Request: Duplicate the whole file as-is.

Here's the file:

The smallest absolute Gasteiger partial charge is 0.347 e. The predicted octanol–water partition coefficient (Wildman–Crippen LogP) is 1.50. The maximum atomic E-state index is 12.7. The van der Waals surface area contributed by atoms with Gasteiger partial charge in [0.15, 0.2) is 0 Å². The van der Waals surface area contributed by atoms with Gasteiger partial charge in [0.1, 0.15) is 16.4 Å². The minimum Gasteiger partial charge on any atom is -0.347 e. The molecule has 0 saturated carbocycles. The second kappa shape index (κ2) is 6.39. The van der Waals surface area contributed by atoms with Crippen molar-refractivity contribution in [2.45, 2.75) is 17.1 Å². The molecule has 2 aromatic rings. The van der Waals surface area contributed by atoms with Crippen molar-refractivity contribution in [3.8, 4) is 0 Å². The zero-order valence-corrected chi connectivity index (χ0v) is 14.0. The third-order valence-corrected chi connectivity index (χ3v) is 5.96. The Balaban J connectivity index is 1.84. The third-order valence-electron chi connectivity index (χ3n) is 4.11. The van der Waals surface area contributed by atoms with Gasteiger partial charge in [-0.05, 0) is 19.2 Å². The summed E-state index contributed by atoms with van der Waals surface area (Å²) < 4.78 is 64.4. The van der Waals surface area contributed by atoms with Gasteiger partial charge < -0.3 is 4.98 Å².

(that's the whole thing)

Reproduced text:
The smallest absolute Gasteiger partial charge is 0.347 e. The predicted octanol–water partition coefficient (Wildman–Crippen LogP) is 1.50. The maximum atomic E-state index is 12.7. The van der Waals surface area contributed by atoms with Gasteiger partial charge in [0.15, 0.2) is 0 Å². The van der Waals surface area contributed by atoms with Gasteiger partial charge in [0.1, 0.15) is 16.4 Å². The minimum Gasteiger partial charge on any atom is -0.347 e. The molecule has 0 saturated carbocycles. The second kappa shape index (κ2) is 6.39. The van der Waals surface area contributed by atoms with Crippen molar-refractivity contribution in [2.45, 2.75) is 17.1 Å². The molecule has 2 aromatic rings. The van der Waals surface area contributed by atoms with Crippen molar-refractivity contribution in [3.8, 4) is 0 Å². The zero-order valence-corrected chi connectivity index (χ0v) is 14.0. The third-order valence-corrected chi connectivity index (χ3v) is 5.96. The Balaban J connectivity index is 1.84. The third-order valence-electron chi connectivity index (χ3n) is 4.11. The van der Waals surface area contributed by atoms with Gasteiger partial charge in [-0.05, 0) is 19.2 Å². The summed E-state index contributed by atoms with van der Waals surface area (Å²) < 4.78 is 64.4. The van der Waals surface area contributed by atoms with Gasteiger partial charge < -0.3 is 4.98 Å².